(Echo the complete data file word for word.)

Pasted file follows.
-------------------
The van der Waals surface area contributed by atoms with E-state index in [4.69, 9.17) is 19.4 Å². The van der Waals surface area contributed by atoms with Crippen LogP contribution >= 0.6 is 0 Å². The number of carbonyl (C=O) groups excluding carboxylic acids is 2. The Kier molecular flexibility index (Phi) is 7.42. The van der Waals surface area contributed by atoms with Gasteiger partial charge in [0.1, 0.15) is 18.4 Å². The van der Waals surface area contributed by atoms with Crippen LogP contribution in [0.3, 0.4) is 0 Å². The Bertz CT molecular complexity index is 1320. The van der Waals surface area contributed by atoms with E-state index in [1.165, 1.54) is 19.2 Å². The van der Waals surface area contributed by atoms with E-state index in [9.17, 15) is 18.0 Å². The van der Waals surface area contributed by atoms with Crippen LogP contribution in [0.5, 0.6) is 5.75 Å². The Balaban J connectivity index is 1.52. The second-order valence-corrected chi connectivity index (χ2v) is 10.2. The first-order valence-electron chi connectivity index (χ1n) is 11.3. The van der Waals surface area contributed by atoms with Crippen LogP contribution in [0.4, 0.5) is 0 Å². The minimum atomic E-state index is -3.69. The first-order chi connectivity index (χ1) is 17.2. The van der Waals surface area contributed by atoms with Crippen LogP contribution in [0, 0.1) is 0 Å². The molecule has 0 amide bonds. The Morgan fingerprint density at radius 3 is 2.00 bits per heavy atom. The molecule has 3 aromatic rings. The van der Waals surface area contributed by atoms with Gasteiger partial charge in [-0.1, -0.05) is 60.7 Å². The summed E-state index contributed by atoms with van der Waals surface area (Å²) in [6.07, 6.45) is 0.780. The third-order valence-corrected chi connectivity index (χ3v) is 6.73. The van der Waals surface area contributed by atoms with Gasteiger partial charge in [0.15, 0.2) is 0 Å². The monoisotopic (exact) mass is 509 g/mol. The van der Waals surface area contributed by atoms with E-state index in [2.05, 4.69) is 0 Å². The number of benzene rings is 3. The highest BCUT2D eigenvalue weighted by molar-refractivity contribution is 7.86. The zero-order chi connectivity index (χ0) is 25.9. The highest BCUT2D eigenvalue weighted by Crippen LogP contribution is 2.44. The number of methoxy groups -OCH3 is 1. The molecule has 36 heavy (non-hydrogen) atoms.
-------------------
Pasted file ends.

The van der Waals surface area contributed by atoms with E-state index in [4.69, 9.17) is 19.4 Å². The van der Waals surface area contributed by atoms with Crippen LogP contribution >= 0.6 is 0 Å². The number of carbonyl (C=O) groups excluding carboxylic acids is 2. The Kier molecular flexibility index (Phi) is 7.42. The van der Waals surface area contributed by atoms with Gasteiger partial charge in [0.1, 0.15) is 18.4 Å². The van der Waals surface area contributed by atoms with Crippen LogP contribution in [0.3, 0.4) is 0 Å². The Bertz CT molecular complexity index is 1320. The van der Waals surface area contributed by atoms with E-state index in [1.165, 1.54) is 19.2 Å². The van der Waals surface area contributed by atoms with E-state index in [9.17, 15) is 18.0 Å². The van der Waals surface area contributed by atoms with Crippen LogP contribution in [0.5, 0.6) is 5.75 Å². The Balaban J connectivity index is 1.52. The second-order valence-corrected chi connectivity index (χ2v) is 10.2. The first-order valence-electron chi connectivity index (χ1n) is 11.3. The van der Waals surface area contributed by atoms with Crippen LogP contribution in [0.4, 0.5) is 0 Å². The minimum atomic E-state index is -3.69. The first-order chi connectivity index (χ1) is 17.2. The van der Waals surface area contributed by atoms with Crippen LogP contribution in [0, 0.1) is 0 Å². The molecule has 0 amide bonds. The Morgan fingerprint density at radius 3 is 2.00 bits per heavy atom. The molecule has 3 aromatic rings. The van der Waals surface area contributed by atoms with Gasteiger partial charge in [-0.1, -0.05) is 60.7 Å². The summed E-state index contributed by atoms with van der Waals surface area (Å²) in [6.07, 6.45) is 0.780. The third-order valence-corrected chi connectivity index (χ3v) is 6.73. The van der Waals surface area contributed by atoms with Gasteiger partial charge in [0.15, 0.2) is 0 Å². The monoisotopic (exact) mass is 509 g/mol. The van der Waals surface area contributed by atoms with E-state index in [2.05, 4.69) is 0 Å². The number of benzene rings is 3. The highest BCUT2D eigenvalue weighted by molar-refractivity contribution is 7.86. The zero-order chi connectivity index (χ0) is 25.9. The highest BCUT2D eigenvalue weighted by Crippen LogP contribution is 2.44. The number of methoxy groups -OCH3 is 1. The molecule has 36 heavy (non-hydrogen) atoms.